The Hollins Critic, published five times a year, presents the first serious surveys of the whole bodies of contemporary writers’ work, with complete checklists. In past issues, you’ll find essays on such writers as John Engels (by David Huddle), James McCourt (by David Rollow), Jane Hirshfield (by Jeanne Larsen), Edwidge Danticat (by Denise Shaw), Vern Rutsala (by Lewis Turco), Sarah Arvio (by Lisa Williams), and Milton Kessler (by Liz Rosenberg).
The Hollins Critic also offers brief reviews of books you want to know about and poetry by poets both new and established. And every issue has a cover portrait by Susan Avishai M.A. ’02.
Excerpt from April 2016
“Appalachian Renaissance Woman: The Works of Wilma Dykeman” by Casey Clabough. “She once asserted that she could never hope to write like Eudora Welty, but that she could prove just as valuable in other ways. Quite a lofty comparative aspiration nonetheless. Yet the facts of Wilma Dykeman’s life and work bear it out. As one critic concluded in the wake of her death in 2006:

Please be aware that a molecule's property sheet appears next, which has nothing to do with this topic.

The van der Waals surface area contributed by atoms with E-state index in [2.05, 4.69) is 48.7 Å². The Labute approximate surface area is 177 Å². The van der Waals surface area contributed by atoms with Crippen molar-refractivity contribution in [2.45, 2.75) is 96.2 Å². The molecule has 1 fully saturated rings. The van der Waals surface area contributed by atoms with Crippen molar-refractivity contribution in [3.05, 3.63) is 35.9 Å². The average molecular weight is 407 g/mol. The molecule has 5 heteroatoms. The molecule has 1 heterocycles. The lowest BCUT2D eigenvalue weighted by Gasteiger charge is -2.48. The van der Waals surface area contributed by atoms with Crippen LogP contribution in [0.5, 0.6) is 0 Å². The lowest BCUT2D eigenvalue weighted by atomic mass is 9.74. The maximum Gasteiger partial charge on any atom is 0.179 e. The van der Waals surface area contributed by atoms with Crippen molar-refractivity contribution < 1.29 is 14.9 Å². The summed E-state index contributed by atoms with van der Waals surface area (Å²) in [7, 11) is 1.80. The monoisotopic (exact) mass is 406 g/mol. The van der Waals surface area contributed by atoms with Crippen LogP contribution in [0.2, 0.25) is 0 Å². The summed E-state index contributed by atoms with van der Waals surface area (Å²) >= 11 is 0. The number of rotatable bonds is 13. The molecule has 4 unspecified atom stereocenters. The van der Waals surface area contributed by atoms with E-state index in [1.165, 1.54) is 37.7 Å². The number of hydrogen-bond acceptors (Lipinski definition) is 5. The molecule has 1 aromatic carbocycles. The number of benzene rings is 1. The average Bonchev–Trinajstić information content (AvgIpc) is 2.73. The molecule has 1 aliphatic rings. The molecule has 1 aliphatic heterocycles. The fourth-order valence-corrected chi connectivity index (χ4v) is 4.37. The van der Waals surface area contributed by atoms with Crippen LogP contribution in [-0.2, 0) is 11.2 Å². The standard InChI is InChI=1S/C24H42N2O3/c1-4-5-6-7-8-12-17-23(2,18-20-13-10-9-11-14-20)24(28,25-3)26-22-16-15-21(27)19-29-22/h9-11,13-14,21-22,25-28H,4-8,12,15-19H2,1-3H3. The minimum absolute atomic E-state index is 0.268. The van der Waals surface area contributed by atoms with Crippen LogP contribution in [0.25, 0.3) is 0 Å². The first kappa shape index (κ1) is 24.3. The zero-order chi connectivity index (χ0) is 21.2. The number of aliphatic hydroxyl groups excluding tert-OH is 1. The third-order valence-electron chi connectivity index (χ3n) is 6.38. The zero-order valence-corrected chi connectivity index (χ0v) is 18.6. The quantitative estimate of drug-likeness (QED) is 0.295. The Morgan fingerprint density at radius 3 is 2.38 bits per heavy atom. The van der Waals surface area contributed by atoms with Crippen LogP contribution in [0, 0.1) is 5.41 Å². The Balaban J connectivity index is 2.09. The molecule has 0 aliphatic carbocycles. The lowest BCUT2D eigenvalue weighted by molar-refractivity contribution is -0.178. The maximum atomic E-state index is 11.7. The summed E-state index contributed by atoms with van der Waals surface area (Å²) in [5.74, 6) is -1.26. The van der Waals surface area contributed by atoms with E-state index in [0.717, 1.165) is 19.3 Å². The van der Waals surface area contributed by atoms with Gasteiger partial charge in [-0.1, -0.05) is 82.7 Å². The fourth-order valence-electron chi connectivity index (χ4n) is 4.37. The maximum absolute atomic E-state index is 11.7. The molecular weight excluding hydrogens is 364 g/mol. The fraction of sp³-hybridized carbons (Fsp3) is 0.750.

In some respects the best thing about our recent history, social as well as literary, has been Wilma Dykeman. More than one person has said that she should have been governor of North Carolina and Tennessee at the same time. She would have dried up acid rain produced by coal-fired power plants, renewed the rivers and forests, and controlled canine populations.”
- Note: The Hollins Critic reads poetry from September 15 to December 1 each year.
- The Critic does not accept unsolicited essays. We rarely accept unsolicited book reviews.
- The Critic does not publish fiction.